Dan Brown- sorry hot chicks never panned out for you. I think the MLS is comfortable in its place as a 5th sport. You are right that it has challenges from European and Mexican (the country has changed in 30 years) leagues on Tv, but it is still an affordable alternative for those who want to actually go to a game.

  7. Tom, Soccer is below a number of other sports in popularity (starting with NASCAR, NCAA Hoops & Golf), not just the ones I mentioned. One thing that I can imagine hurts the image of the sport, is seeing Team USA booed within our borders. Until we get passionate fans rooting for AMERICAN Soccer over say, Mexico, and top AMERICAN athletes electing to play Soccer over other sports, it will continue to lag behind, the other sports in popularity.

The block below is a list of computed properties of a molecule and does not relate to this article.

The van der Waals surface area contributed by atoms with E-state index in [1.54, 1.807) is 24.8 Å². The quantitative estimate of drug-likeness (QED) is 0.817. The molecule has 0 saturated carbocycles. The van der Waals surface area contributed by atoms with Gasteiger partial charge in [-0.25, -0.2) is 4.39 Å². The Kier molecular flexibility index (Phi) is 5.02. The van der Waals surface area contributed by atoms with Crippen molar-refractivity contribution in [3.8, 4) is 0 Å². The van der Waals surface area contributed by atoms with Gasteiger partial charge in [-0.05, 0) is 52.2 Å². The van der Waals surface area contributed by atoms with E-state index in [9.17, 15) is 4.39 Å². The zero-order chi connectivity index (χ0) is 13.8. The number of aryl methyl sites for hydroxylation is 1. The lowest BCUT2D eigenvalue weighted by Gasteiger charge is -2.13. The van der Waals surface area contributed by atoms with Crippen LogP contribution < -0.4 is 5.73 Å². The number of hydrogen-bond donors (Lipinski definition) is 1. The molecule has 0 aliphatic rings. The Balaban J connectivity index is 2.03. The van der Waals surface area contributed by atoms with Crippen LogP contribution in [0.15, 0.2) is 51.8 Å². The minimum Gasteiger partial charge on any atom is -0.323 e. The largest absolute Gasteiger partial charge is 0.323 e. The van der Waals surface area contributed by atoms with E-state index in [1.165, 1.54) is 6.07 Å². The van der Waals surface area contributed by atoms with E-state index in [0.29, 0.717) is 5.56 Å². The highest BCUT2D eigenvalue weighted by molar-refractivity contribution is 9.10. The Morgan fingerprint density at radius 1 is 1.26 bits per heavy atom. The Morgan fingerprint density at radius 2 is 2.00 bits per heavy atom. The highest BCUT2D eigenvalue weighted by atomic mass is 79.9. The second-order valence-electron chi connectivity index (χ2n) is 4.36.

8. “Until we get passionate fans rooting for AMERICAN Soccer …”

    The problem there is that Americans are used to cheering on teams that are at or near the top of all the other sports you mentioned. And that starts with coaching. There are probably several million people in the US who could sit down tonight and manage an MLB game without embarrassing themselves. And a significant portion of those could offer useful advice on the practice field. The equivalent numbers for basketball, hockey and football would be lower, but still way ahead of the number of people who really know how to coach soccer players. We still hire soccer coaches from outside the US the way the rest of the world hires basketball coaches from the US.